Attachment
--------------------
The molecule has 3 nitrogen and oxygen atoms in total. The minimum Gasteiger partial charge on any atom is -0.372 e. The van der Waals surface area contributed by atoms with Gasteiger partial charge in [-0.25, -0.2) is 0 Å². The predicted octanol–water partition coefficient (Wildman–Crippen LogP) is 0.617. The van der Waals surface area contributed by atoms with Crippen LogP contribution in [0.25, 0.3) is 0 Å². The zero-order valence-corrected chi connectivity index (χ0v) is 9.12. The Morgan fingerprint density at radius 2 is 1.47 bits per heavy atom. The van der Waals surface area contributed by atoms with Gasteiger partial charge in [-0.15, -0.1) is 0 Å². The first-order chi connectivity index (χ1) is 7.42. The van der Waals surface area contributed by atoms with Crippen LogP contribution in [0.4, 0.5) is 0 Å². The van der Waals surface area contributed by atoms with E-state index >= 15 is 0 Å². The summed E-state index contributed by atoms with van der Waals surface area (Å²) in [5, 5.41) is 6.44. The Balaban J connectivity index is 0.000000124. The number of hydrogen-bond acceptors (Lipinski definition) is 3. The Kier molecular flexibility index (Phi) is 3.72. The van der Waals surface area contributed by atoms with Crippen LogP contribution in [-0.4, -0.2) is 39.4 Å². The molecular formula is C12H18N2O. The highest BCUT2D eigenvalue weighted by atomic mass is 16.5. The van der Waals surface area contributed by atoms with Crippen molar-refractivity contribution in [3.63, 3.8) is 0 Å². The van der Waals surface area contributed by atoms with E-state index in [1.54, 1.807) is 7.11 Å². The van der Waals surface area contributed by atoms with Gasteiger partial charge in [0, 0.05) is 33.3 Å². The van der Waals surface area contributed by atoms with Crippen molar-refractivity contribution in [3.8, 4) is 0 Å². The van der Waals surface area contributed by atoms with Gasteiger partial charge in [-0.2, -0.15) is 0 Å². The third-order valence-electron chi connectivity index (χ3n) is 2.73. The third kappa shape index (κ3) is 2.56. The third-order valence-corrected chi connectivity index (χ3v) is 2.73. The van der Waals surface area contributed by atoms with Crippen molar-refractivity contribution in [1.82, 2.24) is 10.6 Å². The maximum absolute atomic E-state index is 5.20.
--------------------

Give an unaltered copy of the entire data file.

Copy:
The molecule has 3 nitrogen and oxygen atoms in total. The minimum Gasteiger partial charge on any atom is -0.372 e. The van der Waals surface area contributed by atoms with Gasteiger partial charge in [-0.25, -0.2) is 0 Å². The predicted octanol–water partition coefficient (Wildman–Crippen LogP) is 0.617. The van der Waals surface area contributed by atoms with Crippen LogP contribution in [0.25, 0.3) is 0 Å². The zero-order valence-corrected chi connectivity index (χ0v) is 9.12. The Morgan fingerprint density at radius 2 is 1.47 bits per heavy atom. The van der Waals surface area contributed by atoms with Gasteiger partial charge in [-0.15, -0.1) is 0 Å². The first-order chi connectivity index (χ1) is 7.42. The van der Waals surface area contributed by atoms with Crippen LogP contribution in [0.4, 0.5) is 0 Å². The van der Waals surface area contributed by atoms with E-state index >= 15 is 0 Å². The summed E-state index contributed by atoms with van der Waals surface area (Å²) in [5, 5.41) is 6.44. The Balaban J connectivity index is 0.000000124. The number of hydrogen-bond acceptors (Lipinski definition) is 3. The Kier molecular flexibility index (Phi) is 3.72. The van der Waals surface area contributed by atoms with Crippen LogP contribution in [-0.4, -0.2) is 39.4 Å². The molecular formula is C12H18N2O. The highest BCUT2D eigenvalue weighted by atomic mass is 16.5. The van der Waals surface area contributed by atoms with Crippen molar-refractivity contribution in [3.63, 3.8) is 0 Å². The van der Waals surface area contributed by atoms with E-state index in [1.54, 1.807) is 7.11 Å². The van der Waals surface area contributed by atoms with Gasteiger partial charge in [0, 0.05) is 33.3 Å². The van der Waals surface area contributed by atoms with Crippen molar-refractivity contribution in [3.8, 4) is 0 Å². The van der Waals surface area contributed by atoms with Gasteiger partial charge in [-0.2, -0.15) is 0 Å². The third-order valence-electron chi connectivity index (χ3n) is 2.73. The third kappa shape index (κ3) is 2.56. The third-order valence-corrected chi connectivity index (χ3v) is 2.73. The van der Waals surface area contributed by atoms with Crippen molar-refractivity contribution in [1.82, 2.24) is 10.6 Å². The maximum absolute atomic E-state index is 5.20.